I had made a little altar for him in my dorm room, one of the shelves above my computer. It wasn’t much, just some old keys that my grandfather hoarded, a little black sauce bowl-turned offering bowl that I’d gotten from Walmart, a corner full of pennies, and a red scarf. (May post pics of it at some point since I’ve taken it down because I moved.) I’d toss some candy or peanuts in the bowl if I was snacking at my desk and didn’t have any plans on offering him anything so he’d do something for me. I decided, when I finally figured out that this was something that I wanted to pursue, that I didn’t want to encroach on our relationship by asking him for favors, even if I did provide him with recompense. It comes across a little like paying someone to do a job for you, and it’s not something I really wanted to do. So, when I put the offering bowl on the shelf, I said ‘I’ll do what I can for you. I’m not asking any favors, just giving you what I can because I want to.’
Anyway, that’s not terribly relevant. I do understand the concept of the offerings giving them the strength/power/cosmic what-have-you to get things done and it’s not like contracting a job or anything. It’s just not exactly something I feel comfortable with just yet.
I keep digressing. Someone make me stop.
So, I went to Walmart one day. I was running low on chocolate and ramen and coffee (like every college student). I did my little get-out-of-the-car routine differently that day. I got a text message or something on the way, so I sat in my car in the parking space and answered it as soon as I turned off my car. I left my keys in the ignition instead of immediately removing them. Then, I crammed my phone in my pocket, swung open and locked my driver’s side door (I drive an old Jeep Cherokee without a remote lock button… It works, but it’s a little inconvenient sometimes), stood up, and closed my door.
With the keys still in the ignition.
I saw them glint in the light, heard them jingle as I slammed my thoroughly locked door. I rested my arm on the top of the car and rested my head on top of it.
I was going to have to call my roommate and ask her to get my spare key (from the corner of my altar, which I was thoroughly peeved about. I didn’t want her having to touch it, it was a sacred space, blah blah blah) and wait… She was in class… My best friend couldn’t get it because she didn’t have a key to my room. I was going to have to wait for Elise to get out of class and hope she had time to bring me the key before she had to get to work-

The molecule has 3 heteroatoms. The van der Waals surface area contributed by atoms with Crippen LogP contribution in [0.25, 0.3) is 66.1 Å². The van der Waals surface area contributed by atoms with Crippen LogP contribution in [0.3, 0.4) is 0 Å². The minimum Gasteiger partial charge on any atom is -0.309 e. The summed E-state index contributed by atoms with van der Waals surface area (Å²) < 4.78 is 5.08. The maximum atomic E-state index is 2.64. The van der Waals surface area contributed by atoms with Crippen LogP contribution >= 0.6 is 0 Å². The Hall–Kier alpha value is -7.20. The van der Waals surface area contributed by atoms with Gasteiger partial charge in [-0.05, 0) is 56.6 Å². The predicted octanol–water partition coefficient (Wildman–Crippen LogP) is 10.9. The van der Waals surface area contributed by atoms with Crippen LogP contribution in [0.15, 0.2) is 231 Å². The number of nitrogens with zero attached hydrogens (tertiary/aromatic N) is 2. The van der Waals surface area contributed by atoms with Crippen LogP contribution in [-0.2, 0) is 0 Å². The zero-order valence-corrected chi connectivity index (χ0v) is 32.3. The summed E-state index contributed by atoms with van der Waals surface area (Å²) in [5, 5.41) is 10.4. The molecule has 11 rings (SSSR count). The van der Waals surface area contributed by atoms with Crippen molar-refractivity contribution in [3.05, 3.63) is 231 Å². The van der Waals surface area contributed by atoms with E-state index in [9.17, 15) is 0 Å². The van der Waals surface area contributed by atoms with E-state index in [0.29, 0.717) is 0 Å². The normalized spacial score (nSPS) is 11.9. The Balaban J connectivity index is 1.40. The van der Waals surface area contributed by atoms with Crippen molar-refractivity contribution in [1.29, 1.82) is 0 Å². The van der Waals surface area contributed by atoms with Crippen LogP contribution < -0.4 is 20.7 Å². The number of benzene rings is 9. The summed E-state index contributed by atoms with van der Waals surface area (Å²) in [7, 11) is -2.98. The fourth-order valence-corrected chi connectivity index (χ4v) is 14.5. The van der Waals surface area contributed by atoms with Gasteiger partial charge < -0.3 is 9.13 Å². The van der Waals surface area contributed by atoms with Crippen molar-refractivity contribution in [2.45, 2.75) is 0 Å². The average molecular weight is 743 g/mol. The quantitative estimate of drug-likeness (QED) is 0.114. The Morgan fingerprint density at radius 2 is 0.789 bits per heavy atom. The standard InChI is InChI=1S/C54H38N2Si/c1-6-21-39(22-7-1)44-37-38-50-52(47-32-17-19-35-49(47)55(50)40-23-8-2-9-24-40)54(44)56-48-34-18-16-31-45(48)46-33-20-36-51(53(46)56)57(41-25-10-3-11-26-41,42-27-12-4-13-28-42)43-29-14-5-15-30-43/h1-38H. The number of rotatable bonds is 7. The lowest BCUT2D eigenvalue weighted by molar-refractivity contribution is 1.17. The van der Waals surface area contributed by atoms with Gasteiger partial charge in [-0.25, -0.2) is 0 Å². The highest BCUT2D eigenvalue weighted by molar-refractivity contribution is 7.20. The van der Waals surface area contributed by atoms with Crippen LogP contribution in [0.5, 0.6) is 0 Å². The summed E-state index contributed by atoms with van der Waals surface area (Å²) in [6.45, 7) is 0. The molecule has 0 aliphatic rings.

I felt one of those thoughts in my head that wasn’t my own thought. One of those ‘GodPhone’ sounding ones.
"Check your pocket again."
"I know my keys are in the ignition. I saw them. I heard them."
"Check. Your. Pocket." The voice wasn’t angry. Just talking to me like maybe I didn’t quite realize that I was supposed to, gee, I dunno… LISTEN.
So I did. I kept my eyes closed, head on my arm on the top of my car, and jammed my free hand into my pocket.
And found my keys.
That were locked in my car.
That I saw shine in the Texas sun and heard jingle with the force of my enthusiastic closing (read:SLAMMING) of my door.
In my pocket.
I immediately saw my spare key on the altar back in my room. It just flashed in my head. I gave Papa Legba my spare key, and he got my keys for me.
Granted, this could have all been in my head, but guys, I swear to you, I saw them, I heard them. And yet, there they were.
Needless to say, someone got extra candies when I got back to the dorm. Along with several hundred muttered and whispered ‘Thank you’s.
So, it’s not the flashiest display of divine help or intervention, but it really made me stop and think that maybe, all of the good feelings and the ‘rightness’ of this for me wasn’t just in my head after all. Maybe this was my ‘Start believing’ moment. So, I did.
I’ll probably tell you all about Baron and the coconut next time. That one’s fun too. :)
a key is but a half of a pair; without its lock, it is no more than an ornament, leading to mysteries unbeknownst to the holder.